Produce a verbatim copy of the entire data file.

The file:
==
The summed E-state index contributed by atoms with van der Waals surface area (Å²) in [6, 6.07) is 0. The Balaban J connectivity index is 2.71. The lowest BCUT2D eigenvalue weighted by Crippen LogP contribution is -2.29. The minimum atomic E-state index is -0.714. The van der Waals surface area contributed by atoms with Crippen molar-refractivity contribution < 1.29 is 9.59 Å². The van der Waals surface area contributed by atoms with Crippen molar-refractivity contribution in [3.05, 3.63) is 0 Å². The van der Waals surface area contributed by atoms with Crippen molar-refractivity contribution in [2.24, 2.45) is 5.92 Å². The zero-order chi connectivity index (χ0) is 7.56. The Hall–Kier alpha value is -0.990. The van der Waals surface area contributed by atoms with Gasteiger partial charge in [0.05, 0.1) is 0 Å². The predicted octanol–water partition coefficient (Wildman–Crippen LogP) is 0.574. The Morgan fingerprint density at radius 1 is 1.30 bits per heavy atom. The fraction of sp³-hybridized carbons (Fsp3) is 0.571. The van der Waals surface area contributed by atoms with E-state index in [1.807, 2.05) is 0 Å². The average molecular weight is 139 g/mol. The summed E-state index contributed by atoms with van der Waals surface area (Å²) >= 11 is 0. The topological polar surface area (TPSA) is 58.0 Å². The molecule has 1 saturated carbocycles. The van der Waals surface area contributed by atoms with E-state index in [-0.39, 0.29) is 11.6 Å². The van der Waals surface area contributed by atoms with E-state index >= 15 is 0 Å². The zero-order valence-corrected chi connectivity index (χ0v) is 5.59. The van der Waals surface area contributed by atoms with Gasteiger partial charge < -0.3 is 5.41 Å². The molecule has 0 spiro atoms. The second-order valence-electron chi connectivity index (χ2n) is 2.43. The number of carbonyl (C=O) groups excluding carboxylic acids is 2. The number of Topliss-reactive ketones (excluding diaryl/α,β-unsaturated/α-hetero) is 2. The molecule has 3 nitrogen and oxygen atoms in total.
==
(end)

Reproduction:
The summed E-state index contributed by atoms with van der Waals surface area (Å²) in [6, 6.07) is 0. The Balaban J connectivity index is 2.71. The lowest BCUT2D eigenvalue weighted by Crippen LogP contribution is -2.29. The minimum atomic E-state index is -0.714. The van der Waals surface area contributed by atoms with Crippen molar-refractivity contribution < 1.29 is 9.59 Å². The van der Waals surface area contributed by atoms with Crippen molar-refractivity contribution in [3.05, 3.63) is 0 Å². The van der Waals surface area contributed by atoms with Crippen molar-refractivity contribution in [2.24, 2.45) is 5.92 Å². The zero-order chi connectivity index (χ0) is 7.56. The Hall–Kier alpha value is -0.990. The van der Waals surface area contributed by atoms with Gasteiger partial charge in [0.05, 0.1) is 0 Å². The predicted octanol–water partition coefficient (Wildman–Crippen LogP) is 0.574. The Morgan fingerprint density at radius 1 is 1.30 bits per heavy atom. The fraction of sp³-hybridized carbons (Fsp3) is 0.571. The van der Waals surface area contributed by atoms with E-state index in [1.807, 2.05) is 0 Å². The average molecular weight is 139 g/mol. The summed E-state index contributed by atoms with van der Waals surface area (Å²) >= 11 is 0. The topological polar surface area (TPSA) is 58.0 Å². The molecule has 1 saturated carbocycles. The van der Waals surface area contributed by atoms with E-state index in [-0.39, 0.29) is 11.6 Å². The van der Waals surface area contributed by atoms with E-state index >= 15 is 0 Å². The zero-order valence-corrected chi connectivity index (χ0v) is 5.59. The van der Waals surface area contributed by atoms with Gasteiger partial charge < -0.3 is 5.41 Å². The molecule has 0 spiro atoms. The second-order valence-electron chi connectivity index (χ2n) is 2.43. The number of carbonyl (C=O) groups excluding carboxylic acids is 2. The number of Topliss-reactive ketones (excluding diaryl/α,β-unsaturated/α-hetero) is 2. The molecule has 3 nitrogen and oxygen atoms in total.